Humans of New York Raises Hundreds of Thousands for Syrian Refugees in Just One Day

Generosity.com

Brandon Stanton, the man behind the ridiculously popular photo series Humans of New York, has pulled off a holiday-season marvel.

Earlier this month, Stanton profiled 11 Syrian families who had fled the chaos of their home country and were ready to start new lives in the United States. Now, just one day after Stanton launched a crowdfunded Generosity.com campaign to help those families adapt to the States, he's managed to raise hundreds of thousands of dollars.

As of press time on Friday, the campaign has raised more than $554,000 over the course of just one day.

"They have escaped a horrible war, and have finally secured a degree of safety and security, but the road will be very tough for them," Stanton wrote in the page's description. "They will be starting at zero in a new country. In addition to the culture shock, they will face innumerable obstacles, including the need to learn an entirely new language. As they attempt to get their footing, they will be provided with little more than the bare minimum needed to subsist.

"This holiday season, let's give them a little breathing room."

The amount will be split equally between the 11 families, according to Stanton. So far, the sum can provide about $40,000 to each family, Stanton noted on Facebook on Friday morning.

In profiles posted to Humans of New York's Facebook page, the refugees describe tales of missing relatives, bombings and suffering.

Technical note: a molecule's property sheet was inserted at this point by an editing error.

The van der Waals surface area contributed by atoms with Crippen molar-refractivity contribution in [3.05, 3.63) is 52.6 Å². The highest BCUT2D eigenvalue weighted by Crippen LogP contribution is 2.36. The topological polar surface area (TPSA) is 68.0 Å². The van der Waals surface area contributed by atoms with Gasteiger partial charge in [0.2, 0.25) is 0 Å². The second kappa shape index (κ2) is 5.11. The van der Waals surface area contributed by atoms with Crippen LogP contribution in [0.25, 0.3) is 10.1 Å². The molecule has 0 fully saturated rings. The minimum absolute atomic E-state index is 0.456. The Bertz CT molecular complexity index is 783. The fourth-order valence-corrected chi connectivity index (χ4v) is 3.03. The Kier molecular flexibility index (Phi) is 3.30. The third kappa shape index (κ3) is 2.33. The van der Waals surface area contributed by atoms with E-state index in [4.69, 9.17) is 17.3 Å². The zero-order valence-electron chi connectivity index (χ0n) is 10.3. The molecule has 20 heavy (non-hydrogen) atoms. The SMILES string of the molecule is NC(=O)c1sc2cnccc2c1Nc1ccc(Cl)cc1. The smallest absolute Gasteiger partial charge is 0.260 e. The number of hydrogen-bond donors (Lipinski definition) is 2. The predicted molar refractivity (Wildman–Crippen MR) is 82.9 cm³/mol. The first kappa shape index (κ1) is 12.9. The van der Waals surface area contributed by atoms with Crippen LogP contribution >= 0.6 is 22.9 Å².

One Iraqi woman, Aya, said she feels lost after her father went missing.

"He always told me that he was proud of me, and I was going to be something in life," Aya told Stanton. "But how could he leave me like this? How could he leave all of this on my shoulders? I'm 20 years old. I can't handle all of this by myself. I don't need him to work, or make money, but I need him. I need my daddy. I can't do this alone much longer."

"While they were searching the basement, some shooting began on the streets outside, and the soldiers grew very nervous," a refugee from Jordan told Stanton of his experience with security forces. "I tried to make friendly conversation. I wasn't worried because there was nothing in our house to find. But they grew very cold. They said, 'We can't trust you.' They grabbed me and led me to a van. I told them, 'I'm an old man. I'm not a threat.' But they didn't listen."

It's not the first time Humans of New York has had a big offline impact. Earlier this year, Stanton organized a drive to fund a Harvard University trip for students at Mott Hall Bridges Academy in Brooklyn, in New York City, ultimately raising an astonishing $1,418,334.

It's also another sign Stanton's brand has exploded beyond its original mission to document average peoples' lives across New York. As the page's influence has increased to over 16.46 million followers, so too has Stanton's ambition, with the photographer now documenting individuals around the globe. It's also inspired a number of parodies, such as Millennials of New York and Orcs of New York.

h/t Business Insider